Red Gravy, Roseann Rostoker and Lou Lombardo’s homey Northeast-inspired Italian restaurant that moved moved Uptown from the CBD in 2020, has closed. Rostoker, who opened Red Gravy with Lombardo after moving from New Jersey 10 years ago, took to Facebook with a lengthy post to announce the closure. Speaking of the impact of the pandemic on their business, Rostoker wrote that reopening on Magazine sunk them into debt for the first time in 10 years, and that while they were received warmly, COVID restrictions and staffing challenges were ultimately “death by a thousand cuts” for the restaurant. The last day of service was Saturday, April 30. Rostoker and Lombardo plan to remain in New Orleans, Rostoker said in the post.
Auction House Market
Auction House Market, the dazzling food hall at the corner of Magazine and Julia Streets in the Warehouse District, is officially no more as of March 31. The food hall was the second to debut in New Orleans (a few years after St. Roch Market opened and just prior to the opening of Pythian Market), and originally housed nine independent food purveyors when it opened in 2018 — it finished its run with the cafe, bar, and just four active food vendors: Market Deli, Bayou Boujee Seafood, Asianlicious Sushi and Noodle House, and Turkey Leg Bistro. Designed and opened by Politan, the group that also opened St. Roch Market and food halls in Atlanta, Miami, and Houston, the owners of the building, Felicity Property Co., took over operations in 2020; the company’s president, Patrick Schindler, told Gambit that Felicity “saw a shift in the multi-vendor food hall model” and that the company plans to introduce a new concept and operator to the space.
Magasin, opened in 2012 on a stretch of Magazine Street that was previously known primarily for acclaimed restaurant La Petite Grocery, has closed for good, Uptown Messenger reports. Owner Kim Nguyen has a new pioneering restaurant to focus on — Mukbang — this time on Oak Street, and has brought along a few favorite Magasin menu items to keep its spirit alive. Magasin was a bit of an institution, landing Uptown at a time when the city’s many great Vietnamese cafes weren’t necessarily viewed as destinations for special occasions or for upscale dining. Magasin changed that, diversifying the neighborhood and helping pave the way for a number of future restaurants, including the Nguyen’s Warehouse District offshoot, Magasin Cafe, which remains open.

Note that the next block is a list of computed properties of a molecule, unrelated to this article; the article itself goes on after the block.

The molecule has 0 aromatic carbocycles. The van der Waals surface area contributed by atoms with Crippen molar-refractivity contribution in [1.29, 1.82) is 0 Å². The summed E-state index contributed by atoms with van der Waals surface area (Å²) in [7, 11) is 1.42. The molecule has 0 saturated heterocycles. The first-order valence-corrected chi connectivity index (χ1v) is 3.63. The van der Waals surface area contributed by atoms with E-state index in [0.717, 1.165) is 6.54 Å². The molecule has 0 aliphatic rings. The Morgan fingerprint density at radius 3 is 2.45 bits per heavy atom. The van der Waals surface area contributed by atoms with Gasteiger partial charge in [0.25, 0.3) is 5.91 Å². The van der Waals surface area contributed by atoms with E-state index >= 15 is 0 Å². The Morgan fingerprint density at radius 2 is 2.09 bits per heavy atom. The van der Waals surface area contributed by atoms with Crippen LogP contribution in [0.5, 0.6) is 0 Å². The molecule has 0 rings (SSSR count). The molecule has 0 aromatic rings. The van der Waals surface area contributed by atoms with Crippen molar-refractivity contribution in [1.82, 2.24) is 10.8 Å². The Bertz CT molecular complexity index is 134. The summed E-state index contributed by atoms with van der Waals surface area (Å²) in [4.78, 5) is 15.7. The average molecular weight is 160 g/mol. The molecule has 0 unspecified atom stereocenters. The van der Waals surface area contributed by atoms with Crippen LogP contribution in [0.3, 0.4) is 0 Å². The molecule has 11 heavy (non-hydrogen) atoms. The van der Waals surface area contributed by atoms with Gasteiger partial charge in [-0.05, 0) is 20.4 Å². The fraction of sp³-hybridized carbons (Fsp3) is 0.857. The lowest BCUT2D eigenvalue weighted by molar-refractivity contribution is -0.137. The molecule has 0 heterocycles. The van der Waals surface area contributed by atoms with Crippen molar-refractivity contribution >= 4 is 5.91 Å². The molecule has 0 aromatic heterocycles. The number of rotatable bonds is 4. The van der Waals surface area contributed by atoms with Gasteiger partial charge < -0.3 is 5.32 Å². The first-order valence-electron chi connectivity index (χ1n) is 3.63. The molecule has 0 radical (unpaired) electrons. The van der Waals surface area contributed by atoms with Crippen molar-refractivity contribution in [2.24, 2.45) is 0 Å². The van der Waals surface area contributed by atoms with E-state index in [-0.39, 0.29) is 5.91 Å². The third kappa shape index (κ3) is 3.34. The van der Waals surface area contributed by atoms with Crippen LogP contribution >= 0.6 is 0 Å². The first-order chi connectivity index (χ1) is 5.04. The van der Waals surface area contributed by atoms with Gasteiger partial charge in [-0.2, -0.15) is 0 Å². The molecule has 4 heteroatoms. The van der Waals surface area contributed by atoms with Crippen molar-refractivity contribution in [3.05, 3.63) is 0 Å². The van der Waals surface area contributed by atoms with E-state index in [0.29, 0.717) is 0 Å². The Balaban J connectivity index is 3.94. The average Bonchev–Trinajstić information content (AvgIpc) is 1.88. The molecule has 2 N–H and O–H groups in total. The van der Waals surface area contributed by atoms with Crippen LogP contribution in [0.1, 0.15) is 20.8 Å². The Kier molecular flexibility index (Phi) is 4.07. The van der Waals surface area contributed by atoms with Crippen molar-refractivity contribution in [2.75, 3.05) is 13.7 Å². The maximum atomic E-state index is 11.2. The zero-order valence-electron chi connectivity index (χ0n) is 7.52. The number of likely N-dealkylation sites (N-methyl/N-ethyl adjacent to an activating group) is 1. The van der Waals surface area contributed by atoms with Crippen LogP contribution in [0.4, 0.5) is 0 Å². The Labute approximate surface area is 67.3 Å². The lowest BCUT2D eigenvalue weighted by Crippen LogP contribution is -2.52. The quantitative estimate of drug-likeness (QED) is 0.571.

After 17 years as one of the city’s favorite destinations for special occasion meals, the French Quarter’s gorgeous Cafe Amelie has closed. The restaurant opened in the historic Princess of Monaco Courtyard and Carriage House on Royal Street in 2005 — just a few months before Hurricane Katrina. It quickly became known for its lush, secluded patio and food from chef Jerry Mixon, who worked with the legendary Paul Prudhomme at K-Paul’s. The restaurant’s 150-year old building has been sold, and it will cease to operate in that location, though owners of Cafe Amelie plan to relocate elsewhere with a new team.
On March 3, Seed posted a message to its Instagram feed announcing the restaurant’s closure, saying in part: “After serving the New Orleans community for eight years, it saddens us to say that we will be closing Seed on Prytania Street,” and thanking the New Orleans community and the Seed team, saying “Your effort, care and work has allowed Seed to serve our city well.” Seed has been a favorite of New Orleans’s vegan and vegetarian community, while also appealing to non-vegetarians, since opening in the LGD in 2014; owners attempted to expand with a second location in 2018, but closed the Marigny restaurant just six months later in April 2019. Seed’s founding owner ended up selling the original Prytania Street location just a few months later, and it closed for renovations under new owners, reopening in January 2020 with a new look and a new, fine-dining inspired menu. The weekend before Mardi Gras was the restaurant’s last weekend open.